Figures of Attendance, Part I–the Mets, Rays and Marlins

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In today’s NY Times, amid the accolades doled out on R.A. Dickey for another superlative performance, the attendance situation surrounding the Mets is discussed. GM Sandy Alderson all but said he’s keeping veteran outfielder Scott Hairston in spite of his attractiveness on the trade market as a power righty bat off the bench and as an occasional starter because wins help credibility and he might help the team win a few extra games.

It’s very easy to criticize the decision and say that once a team is guaranteed of missing the playoffs that there’s no difference between winning 76 games, 66 games of 56 games. Apart from the requisite jokes of a team being so terrible that they lose over 100 games, there’s some logic in the theory. Specifically, in his book The Extra 2% about the Rays, Jonah Keri said that the Rays new ownership and management team knew they were awful and shunned the idea of wasting money and resources to bring in players that would likely have helped them win 5 or so more games, but wouldn’t have done much of anything to help them in the long term.

The Rays could do that because they were such a perennial laughingstock and no one knew what to make of the financial guys who’d taken over the team. Given the moves they did make—changing the name, appearing to be afraid of making a mistake in trades to the point that they were frozen in time—there was much to ridicule. But bolstered by the high draft picks; some truly savvy trades; clever long-term contracts and service time sleight of hand; and more than a little luck, the Rays have become the case study of building a winning team under a strict budget.

That the Rays have made the playoffs in 3 of the past 4 years and have a chance to make it again this year doesn’t alter the fact that their attendance is 13th out of 14 AL teams in 2012; was 13th last season; 9th in 2010; 11th in 2009 coming off their pennant in 2008; and were 12th in 2008. In 2007, they lost 96 games and were last with almost 1.4 million fans coming to Tropicana Field. They’ve gained around 400,000 people a season since they started winning. That’s not good.

The Marlins have a new ballpark and went on a spending spree to try and win. Non-baseball-related amenities and attractions were installed in Marlins Park with the undertone of ownership not caring why people were coming to the park; whether they were there to watch the game, go to a restaurant or nightclub, get a haircut or just look at women mattered little. Attendance hasn’t risen to the levels they desired and the 51-61 Marlins are 12th in the National League. That’s after being last from 2006-2011 and next to last in 2005; 14th in 2004 (coming off a World Series win); and next to last in 2003 when they did win the World Series.

If the Rays think a new park in St. Petersburg or wherever else in Florida they can find the space and get the approval to build one is going to help, they need only to look at the other Florida franchise to see the truth. And good luck after the way the Marlins ballpark was built with the subsequent investigations into the shady practices that were its genesis.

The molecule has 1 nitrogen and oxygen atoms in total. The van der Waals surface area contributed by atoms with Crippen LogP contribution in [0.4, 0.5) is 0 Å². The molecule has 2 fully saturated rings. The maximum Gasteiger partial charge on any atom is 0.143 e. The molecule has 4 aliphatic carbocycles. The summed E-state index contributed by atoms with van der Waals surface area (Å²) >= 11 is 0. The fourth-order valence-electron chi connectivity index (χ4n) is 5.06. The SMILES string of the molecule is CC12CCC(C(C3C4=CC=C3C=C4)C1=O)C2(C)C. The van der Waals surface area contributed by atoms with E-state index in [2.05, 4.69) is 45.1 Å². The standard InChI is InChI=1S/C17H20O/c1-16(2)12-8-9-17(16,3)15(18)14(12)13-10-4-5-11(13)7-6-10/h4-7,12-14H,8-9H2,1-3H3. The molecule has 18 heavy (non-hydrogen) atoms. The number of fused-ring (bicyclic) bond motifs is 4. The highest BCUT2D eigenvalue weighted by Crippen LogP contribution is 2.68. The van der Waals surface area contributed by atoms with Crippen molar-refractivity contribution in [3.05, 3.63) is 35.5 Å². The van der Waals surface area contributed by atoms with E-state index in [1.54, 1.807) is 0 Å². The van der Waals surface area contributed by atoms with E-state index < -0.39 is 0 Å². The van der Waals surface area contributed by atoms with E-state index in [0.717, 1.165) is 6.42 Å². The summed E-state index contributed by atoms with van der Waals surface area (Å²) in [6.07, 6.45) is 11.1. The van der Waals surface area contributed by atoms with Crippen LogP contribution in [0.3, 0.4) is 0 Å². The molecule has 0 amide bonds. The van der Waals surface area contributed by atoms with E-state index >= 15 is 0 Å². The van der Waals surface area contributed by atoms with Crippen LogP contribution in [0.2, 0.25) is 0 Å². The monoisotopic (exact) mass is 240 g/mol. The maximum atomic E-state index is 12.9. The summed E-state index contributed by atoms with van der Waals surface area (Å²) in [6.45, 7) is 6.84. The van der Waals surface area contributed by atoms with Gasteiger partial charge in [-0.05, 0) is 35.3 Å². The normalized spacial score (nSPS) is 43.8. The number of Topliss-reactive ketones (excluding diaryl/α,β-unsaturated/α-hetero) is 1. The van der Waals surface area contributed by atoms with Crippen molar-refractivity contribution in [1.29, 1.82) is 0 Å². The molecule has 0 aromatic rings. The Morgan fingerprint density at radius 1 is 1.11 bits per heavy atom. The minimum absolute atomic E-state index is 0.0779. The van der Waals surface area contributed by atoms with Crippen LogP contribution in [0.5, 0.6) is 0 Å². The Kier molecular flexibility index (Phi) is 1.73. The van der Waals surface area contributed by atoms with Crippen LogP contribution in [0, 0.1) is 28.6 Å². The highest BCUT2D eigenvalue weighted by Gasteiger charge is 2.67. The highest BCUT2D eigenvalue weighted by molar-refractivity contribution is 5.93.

With mercenaries; corporate entities; team bosses who think their installation was based on merit and not on marrying someone; and questionable ethics and morals, the Marlins are getting what many think they deserve. It gets worse from here.

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2 thoughts on “Figures of Attendance, Part I–the Mets, Rays and Marlins

  1. I agree with you to a point, but I think these may be somewhat separate situations. There are a couple of reasons why the Rays draw poorly that I don’t think were problems for the Marlins. One is the location; a lot of people complain about St. Petersburg being too far to drive from Tampa. Another is the venue; Tropicana Field is the only non-retractable roof dome left in baseball and I think that turns some fans off. There’s also a dearth of public transportation to get there.

    That said, a contract is a contract, the Rays agreed to play in St. Petersburg until 2027 and it irks me to hear them and Bud Selig itching for a new ballpark elsewhere. The mayor of St. Pete ought to be saying, you signed the contract, now you live with it. And that’s where your point about the Marlins comes in.

    1. They proved they can draw in their first few seasons of existence, as the Marlins did. Then it stopped. I read that the park is hard to get to and atrocious and, despite the best efforts of the front office to make it a more fan-friendly place, it is what it is.
      I disagree about the park. The prior ownership really didn’t know what it was doing and that agreement, if I’m not mistaken, was contingent on the team being added to MLB. At that point, the park was there and the city wanted a team in MLB. It was a marriage of convenience and they shouldn’t be forced to stay together if it’s a choice between the team moving to another state or being contracted completely.

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